, it’s important to talk to your doctor or health care provider who’s managing your diabetes. Because not every person with diabetes is created equal.
Individuals have different levels of management, and different levels of severity, of diabetes. That plays a role in whether or not intermittent fasting is appropriate for you.
In terms of sleep, I don’t think people realize how important it is when it comes to weight loss. It’s a part of the weight loss recipe that many people neglect.
When you don’t get enough sleep, studies show you have increased hunger and more cravings. Being sleep-deprived is also linked to weight gain. There are changes in how your brain responds to certain things around you. For example, if you’re sleep-deprived and see commercials for food, the way you react to those is different when you’re tired, compared to when you’re rested.
If you’re having difficulty sleeping, talk to your doctor or health care provider about how you can be tested or treated for sleep issues.
Is it harder to lose weight after menopause?
Are yoga and tai chi types of exercise or stress relief?
How overweight does someone need to be before they get help from weight loss medications or procedures?
It’s true that it’s harder to lose weight after menopause. Our basal metabolic rate, or metabolism, has a set point with which we burn energy. That set point starts to decline as early as in your second decade. So, after your 20s, your energy burn speed declines. That gets slower after you hit menopause – and further declines after menopause.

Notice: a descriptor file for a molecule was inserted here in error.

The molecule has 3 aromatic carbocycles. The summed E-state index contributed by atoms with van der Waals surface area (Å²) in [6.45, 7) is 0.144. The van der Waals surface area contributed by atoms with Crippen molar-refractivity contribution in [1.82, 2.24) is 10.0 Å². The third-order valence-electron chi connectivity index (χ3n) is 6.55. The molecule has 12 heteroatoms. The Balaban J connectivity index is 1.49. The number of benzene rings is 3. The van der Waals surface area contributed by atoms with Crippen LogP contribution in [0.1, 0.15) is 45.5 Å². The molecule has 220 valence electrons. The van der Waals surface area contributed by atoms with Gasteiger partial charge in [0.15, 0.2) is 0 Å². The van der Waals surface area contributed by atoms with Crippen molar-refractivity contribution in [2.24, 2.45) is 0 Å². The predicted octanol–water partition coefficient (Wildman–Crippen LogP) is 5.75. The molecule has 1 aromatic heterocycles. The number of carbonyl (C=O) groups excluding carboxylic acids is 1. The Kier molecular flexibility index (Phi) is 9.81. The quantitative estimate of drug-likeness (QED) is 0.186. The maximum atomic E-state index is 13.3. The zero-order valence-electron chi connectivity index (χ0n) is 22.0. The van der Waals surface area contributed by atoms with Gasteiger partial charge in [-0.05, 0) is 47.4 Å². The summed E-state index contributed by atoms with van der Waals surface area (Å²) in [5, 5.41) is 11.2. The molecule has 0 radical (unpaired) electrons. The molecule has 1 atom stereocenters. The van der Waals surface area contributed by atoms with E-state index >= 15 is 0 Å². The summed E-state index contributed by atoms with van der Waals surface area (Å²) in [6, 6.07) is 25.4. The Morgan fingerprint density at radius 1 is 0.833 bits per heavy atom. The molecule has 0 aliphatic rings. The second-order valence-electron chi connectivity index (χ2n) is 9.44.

Other things are happening with menopause, too. Your hormones shift a lot. These play a role in cravings and hunger. Hormones also create a shift in your body’s muscle-to-fat ratio. So, you may see changes in the distribution of your weight, especially in your stomach fat. That can affect how easy or hard it is to lose or achieve a certain goal. This is why strength training and keeping a good amount of muscle is very important.
Yoga and tai chi are both exercise and stress relief. They’re good for resistance training as well. You hold poses, use muscle control, and engage your core strength. In certain cases, yoga and tai chi may be your only options for what you’re physically able to do.
It’s important to realize that everyone’s weight loss journey is different. Some people have been overweight for years, while others have more recently had to focus on it. Weight and body size differ around the world – and by culture, too.
I think healthy lifestyle modifications, like being active, are incredibly helpful, regardless of your
body mass index
. Typically, we recommend starting with lifestyle modifications when you’re in the overweight category, or if you have most of your extra weight in your belly.
If you’re in the overweight category but have other conditions like diabetes or high blood pressure, you should talk with your doctor about additional therapies. At the end of the day, it’s important to talk to them about your body’s specific needs, to find the best approach for your goals.
Watch a replay of the WebMD webinar
“Holistic Obesity Therapy.”
Watch other free
by leading experts on a variety of health topics.